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The Academy of Motion Picture Arts and Sciences kicked off a four-evening series, Hollywood Takes to the Air, with a Thursday evening program that included a rare look at how George Lucas cut together a “visual storyboard” for the climatic rebel attack on the Death Star in Star Wars. This was assembled from shots from a collection of classic aviation-themed movies including Thirty Seconds Over Tokyo.
A sequence from that “storyboard” was screened side-by-side with the actual clip from Star Wars, revealing its influence on the shot composition and editing.
Thursday at the Linwood Dunn Theater, The Illusions of Flight: Behind the Scenes of Hollywood’s Aviation Classics included film clips, newly unearthed stunt and crash footage, and vintage sound recordings to show how capturing flight for motion pictures has evolved from stunts, to models and miniatures, to CG techniques. Oscar-winning visual effects supervisor Craig Barron and Oscar-winning sound designer Ben Burtt moderated the conversation.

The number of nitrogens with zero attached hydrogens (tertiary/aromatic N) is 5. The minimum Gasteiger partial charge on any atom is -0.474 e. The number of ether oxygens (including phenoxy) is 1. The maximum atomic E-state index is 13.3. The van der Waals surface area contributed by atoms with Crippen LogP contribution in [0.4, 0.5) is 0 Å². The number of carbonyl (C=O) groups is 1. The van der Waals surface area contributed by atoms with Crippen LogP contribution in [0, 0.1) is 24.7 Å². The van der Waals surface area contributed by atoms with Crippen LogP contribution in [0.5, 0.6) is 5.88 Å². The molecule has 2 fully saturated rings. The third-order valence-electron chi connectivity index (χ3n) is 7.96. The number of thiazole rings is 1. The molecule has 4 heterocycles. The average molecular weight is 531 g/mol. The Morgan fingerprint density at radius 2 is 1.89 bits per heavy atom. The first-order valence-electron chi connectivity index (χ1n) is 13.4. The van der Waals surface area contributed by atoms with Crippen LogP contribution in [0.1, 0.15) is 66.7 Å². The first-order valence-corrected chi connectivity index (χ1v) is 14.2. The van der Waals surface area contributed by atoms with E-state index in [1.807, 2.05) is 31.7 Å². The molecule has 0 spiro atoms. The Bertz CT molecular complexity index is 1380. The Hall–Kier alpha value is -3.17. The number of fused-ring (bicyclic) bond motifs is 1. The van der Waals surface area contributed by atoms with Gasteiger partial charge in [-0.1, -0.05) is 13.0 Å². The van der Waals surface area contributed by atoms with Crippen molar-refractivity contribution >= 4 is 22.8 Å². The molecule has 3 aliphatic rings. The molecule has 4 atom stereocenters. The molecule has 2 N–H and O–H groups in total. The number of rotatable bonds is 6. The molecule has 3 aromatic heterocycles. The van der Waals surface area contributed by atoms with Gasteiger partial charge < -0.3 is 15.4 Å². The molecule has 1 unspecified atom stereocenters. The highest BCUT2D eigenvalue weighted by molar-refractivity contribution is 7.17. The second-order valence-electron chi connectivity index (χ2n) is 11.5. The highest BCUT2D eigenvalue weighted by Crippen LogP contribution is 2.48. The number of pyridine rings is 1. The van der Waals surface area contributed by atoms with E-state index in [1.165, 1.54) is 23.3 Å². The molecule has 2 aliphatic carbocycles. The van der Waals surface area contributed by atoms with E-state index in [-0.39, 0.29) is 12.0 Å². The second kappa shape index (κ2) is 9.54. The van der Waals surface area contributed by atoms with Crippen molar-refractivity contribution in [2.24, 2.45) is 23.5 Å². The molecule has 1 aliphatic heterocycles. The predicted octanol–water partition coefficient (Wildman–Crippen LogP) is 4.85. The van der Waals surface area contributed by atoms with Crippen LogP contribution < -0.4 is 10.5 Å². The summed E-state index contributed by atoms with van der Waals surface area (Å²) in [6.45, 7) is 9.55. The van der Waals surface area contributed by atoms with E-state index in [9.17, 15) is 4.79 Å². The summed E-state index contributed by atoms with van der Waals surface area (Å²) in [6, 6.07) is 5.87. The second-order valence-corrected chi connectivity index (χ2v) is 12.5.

“These were exciting moments for audiences,” said Burtt as the pair showed early footage, some dating back to 1912.
“A lot of pioneers in Hollywood were fans of aviation,” added Barron, showing images of Cecil B. DeMille in an aircraft, and Hollywood stars such as Mark Pickford at the airfields.
Advancements in filmmaking were traced through clips from classics such as Wings and Howard Hughes‘ Hell’s Angels. During a look at Howard Hawks‘ The Dawn Patrol, Barron and Burtt explained the Dunning Process, an early method of creating traveling mattes, as well as advancement in production sound recording.
More recent films featured in the program included The Aviator and Flight.
As part of the series, the Academy will host screenings of aviation-themed films Lilac Time (1928), Twelve O’Clock High (1949) and The Right Stuff (1983) from Aug. 15 to 17. Airplane miniatures and other production materials from classic aviation films will be on display in the theater lobby throughout the weekend.
Barron, who won an Oscar for his work on The Curious Case of Benjamin Button and was nominated for Batman Returns, has contributed VFX to more than 100 films, including The Empire Strikes Back and Raiders of the Lost Ark. Burtt — who created the “voices” of Star Wars’ R2D2 and Wall-E’s title character — won two special achievement awards at the Oscars for Star Wars and Raiders of the Lost Ark, and Oscars for E.T.: The Extra-Terrestrial and Indiana Jones and the Last Crusade.
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